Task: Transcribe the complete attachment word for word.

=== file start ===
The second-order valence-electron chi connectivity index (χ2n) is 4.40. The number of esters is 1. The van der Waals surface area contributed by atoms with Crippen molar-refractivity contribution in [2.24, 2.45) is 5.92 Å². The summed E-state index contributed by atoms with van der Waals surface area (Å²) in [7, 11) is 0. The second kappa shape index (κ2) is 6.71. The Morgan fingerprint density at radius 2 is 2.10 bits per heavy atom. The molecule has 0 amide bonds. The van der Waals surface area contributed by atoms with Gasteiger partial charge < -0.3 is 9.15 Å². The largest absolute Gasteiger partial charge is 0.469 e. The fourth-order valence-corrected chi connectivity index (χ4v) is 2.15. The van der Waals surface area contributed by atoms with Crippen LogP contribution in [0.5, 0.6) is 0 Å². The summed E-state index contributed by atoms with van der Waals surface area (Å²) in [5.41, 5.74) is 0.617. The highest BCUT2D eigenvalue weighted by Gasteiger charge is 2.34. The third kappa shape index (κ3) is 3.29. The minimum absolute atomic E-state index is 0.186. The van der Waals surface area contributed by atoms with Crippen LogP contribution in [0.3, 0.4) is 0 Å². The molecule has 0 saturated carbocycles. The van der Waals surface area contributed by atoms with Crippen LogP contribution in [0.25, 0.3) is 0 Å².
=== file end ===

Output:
The second-order valence-electron chi connectivity index (χ2n) is 4.40. The number of esters is 1. The van der Waals surface area contributed by atoms with Crippen molar-refractivity contribution in [2.24, 2.45) is 5.92 Å². The summed E-state index contributed by atoms with van der Waals surface area (Å²) in [7, 11) is 0. The second kappa shape index (κ2) is 6.71. The Morgan fingerprint density at radius 2 is 2.10 bits per heavy atom. The molecule has 0 amide bonds. The van der Waals surface area contributed by atoms with Gasteiger partial charge < -0.3 is 9.15 Å². The largest absolute Gasteiger partial charge is 0.469 e. The fourth-order valence-corrected chi connectivity index (χ4v) is 2.15. The van der Waals surface area contributed by atoms with Crippen LogP contribution in [0.5, 0.6) is 0 Å². The summed E-state index contributed by atoms with van der Waals surface area (Å²) in [5.41, 5.74) is 0.617. The highest BCUT2D eigenvalue weighted by Gasteiger charge is 2.34. The third kappa shape index (κ3) is 3.29. The minimum absolute atomic E-state index is 0.186. The van der Waals surface area contributed by atoms with Crippen LogP contribution in [0.3, 0.4) is 0 Å². The molecule has 0 saturated carbocycles. The van der Waals surface area contributed by atoms with Crippen LogP contribution in [0.25, 0.3) is 0 Å².